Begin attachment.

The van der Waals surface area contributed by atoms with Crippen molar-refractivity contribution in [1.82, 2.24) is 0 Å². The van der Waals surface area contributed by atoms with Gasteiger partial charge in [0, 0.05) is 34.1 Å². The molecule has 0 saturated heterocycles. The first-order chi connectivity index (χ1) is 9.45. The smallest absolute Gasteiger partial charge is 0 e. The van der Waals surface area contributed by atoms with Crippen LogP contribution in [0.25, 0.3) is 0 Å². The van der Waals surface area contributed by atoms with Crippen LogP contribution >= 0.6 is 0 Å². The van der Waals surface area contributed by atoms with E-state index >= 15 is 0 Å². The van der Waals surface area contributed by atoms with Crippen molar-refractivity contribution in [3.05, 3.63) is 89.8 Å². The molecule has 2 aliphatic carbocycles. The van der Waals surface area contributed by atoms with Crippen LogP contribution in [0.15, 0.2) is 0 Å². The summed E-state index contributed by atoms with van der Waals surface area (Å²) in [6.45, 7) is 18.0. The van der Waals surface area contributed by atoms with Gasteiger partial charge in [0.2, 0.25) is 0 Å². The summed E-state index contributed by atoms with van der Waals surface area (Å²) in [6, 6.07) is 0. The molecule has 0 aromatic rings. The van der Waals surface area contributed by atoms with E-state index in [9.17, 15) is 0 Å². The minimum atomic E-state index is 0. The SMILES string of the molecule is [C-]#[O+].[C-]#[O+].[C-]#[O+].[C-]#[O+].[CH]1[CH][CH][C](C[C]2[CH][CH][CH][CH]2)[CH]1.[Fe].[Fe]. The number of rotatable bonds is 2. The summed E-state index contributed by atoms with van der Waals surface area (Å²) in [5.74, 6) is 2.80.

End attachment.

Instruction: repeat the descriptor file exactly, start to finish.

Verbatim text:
The van der Waals surface area contributed by atoms with Crippen molar-refractivity contribution in [1.82, 2.24) is 0 Å². The van der Waals surface area contributed by atoms with Gasteiger partial charge in [0, 0.05) is 34.1 Å². The molecule has 0 saturated heterocycles. The first-order chi connectivity index (χ1) is 9.45. The smallest absolute Gasteiger partial charge is 0 e. The van der Waals surface area contributed by atoms with Crippen LogP contribution in [0.25, 0.3) is 0 Å². The van der Waals surface area contributed by atoms with Crippen LogP contribution >= 0.6 is 0 Å². The van der Waals surface area contributed by atoms with E-state index >= 15 is 0 Å². The van der Waals surface area contributed by atoms with Crippen molar-refractivity contribution in [3.05, 3.63) is 89.8 Å². The molecule has 2 aliphatic carbocycles. The van der Waals surface area contributed by atoms with Crippen LogP contribution in [0.15, 0.2) is 0 Å². The summed E-state index contributed by atoms with van der Waals surface area (Å²) in [6.45, 7) is 18.0. The van der Waals surface area contributed by atoms with Gasteiger partial charge in [0.2, 0.25) is 0 Å². The summed E-state index contributed by atoms with van der Waals surface area (Å²) in [6, 6.07) is 0. The molecule has 0 aromatic rings. The van der Waals surface area contributed by atoms with E-state index in [9.17, 15) is 0 Å². The minimum atomic E-state index is 0. The SMILES string of the molecule is [C-]#[O+].[C-]#[O+].[C-]#[O+].[C-]#[O+].[CH]1[CH][CH][C](C[C]2[CH][CH][CH][CH]2)[CH]1.[Fe].[Fe]. The number of rotatable bonds is 2. The summed E-state index contributed by atoms with van der Waals surface area (Å²) in [5.74, 6) is 2.80.